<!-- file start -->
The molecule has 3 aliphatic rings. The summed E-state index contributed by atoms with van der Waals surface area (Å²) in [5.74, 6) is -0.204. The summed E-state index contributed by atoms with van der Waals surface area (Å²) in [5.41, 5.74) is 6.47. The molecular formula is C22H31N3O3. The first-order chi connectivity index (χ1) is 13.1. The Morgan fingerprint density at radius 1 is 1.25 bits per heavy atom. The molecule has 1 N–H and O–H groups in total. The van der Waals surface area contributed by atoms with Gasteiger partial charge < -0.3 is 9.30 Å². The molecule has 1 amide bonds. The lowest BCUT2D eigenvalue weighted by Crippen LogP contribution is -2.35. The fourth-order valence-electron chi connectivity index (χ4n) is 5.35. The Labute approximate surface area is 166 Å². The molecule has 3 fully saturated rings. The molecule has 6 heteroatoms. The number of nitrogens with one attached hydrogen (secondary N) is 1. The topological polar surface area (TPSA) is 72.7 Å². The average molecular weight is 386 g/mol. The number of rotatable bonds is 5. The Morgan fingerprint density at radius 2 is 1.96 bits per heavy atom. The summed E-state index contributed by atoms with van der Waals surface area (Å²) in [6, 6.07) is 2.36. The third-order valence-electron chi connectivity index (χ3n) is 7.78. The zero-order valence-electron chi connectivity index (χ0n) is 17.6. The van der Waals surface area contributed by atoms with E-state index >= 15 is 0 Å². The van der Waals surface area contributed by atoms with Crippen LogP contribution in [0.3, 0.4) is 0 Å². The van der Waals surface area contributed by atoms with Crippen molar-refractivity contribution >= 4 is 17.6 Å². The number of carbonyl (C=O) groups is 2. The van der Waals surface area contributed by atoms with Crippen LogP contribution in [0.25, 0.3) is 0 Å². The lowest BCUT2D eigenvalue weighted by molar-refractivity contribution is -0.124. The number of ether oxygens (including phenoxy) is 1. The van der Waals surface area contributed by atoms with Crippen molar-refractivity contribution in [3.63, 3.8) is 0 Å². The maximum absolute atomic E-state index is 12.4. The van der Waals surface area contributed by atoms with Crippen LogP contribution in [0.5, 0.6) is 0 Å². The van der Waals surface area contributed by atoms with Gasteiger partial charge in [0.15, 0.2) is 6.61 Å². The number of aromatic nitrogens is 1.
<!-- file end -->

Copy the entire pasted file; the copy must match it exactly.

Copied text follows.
The molecule has 3 aliphatic rings. The summed E-state index contributed by atoms with van der Waals surface area (Å²) in [5.74, 6) is -0.204. The summed E-state index contributed by atoms with van der Waals surface area (Å²) in [5.41, 5.74) is 6.47. The molecular formula is C22H31N3O3. The first-order chi connectivity index (χ1) is 13.1. The Morgan fingerprint density at radius 1 is 1.25 bits per heavy atom. The molecule has 1 N–H and O–H groups in total. The van der Waals surface area contributed by atoms with Gasteiger partial charge < -0.3 is 9.30 Å². The molecule has 1 amide bonds. The lowest BCUT2D eigenvalue weighted by Crippen LogP contribution is -2.35. The fourth-order valence-electron chi connectivity index (χ4n) is 5.35. The Labute approximate surface area is 166 Å². The molecule has 3 fully saturated rings. The molecule has 6 heteroatoms. The number of nitrogens with one attached hydrogen (secondary N) is 1. The topological polar surface area (TPSA) is 72.7 Å². The average molecular weight is 386 g/mol. The number of rotatable bonds is 5. The Morgan fingerprint density at radius 2 is 1.96 bits per heavy atom. The summed E-state index contributed by atoms with van der Waals surface area (Å²) in [6, 6.07) is 2.36. The third-order valence-electron chi connectivity index (χ3n) is 7.78. The zero-order valence-electron chi connectivity index (χ0n) is 17.6. The van der Waals surface area contributed by atoms with E-state index >= 15 is 0 Å². The van der Waals surface area contributed by atoms with Crippen LogP contribution in [0.3, 0.4) is 0 Å². The van der Waals surface area contributed by atoms with Crippen molar-refractivity contribution >= 4 is 17.6 Å². The number of carbonyl (C=O) groups is 2. The van der Waals surface area contributed by atoms with Crippen LogP contribution in [0.25, 0.3) is 0 Å². The lowest BCUT2D eigenvalue weighted by molar-refractivity contribution is -0.124. The number of ether oxygens (including phenoxy) is 1. The van der Waals surface area contributed by atoms with Crippen molar-refractivity contribution in [3.63, 3.8) is 0 Å². The maximum absolute atomic E-state index is 12.4. The van der Waals surface area contributed by atoms with Crippen LogP contribution in [0.5, 0.6) is 0 Å². The van der Waals surface area contributed by atoms with Gasteiger partial charge in [0.15, 0.2) is 6.61 Å². The number of aromatic nitrogens is 1.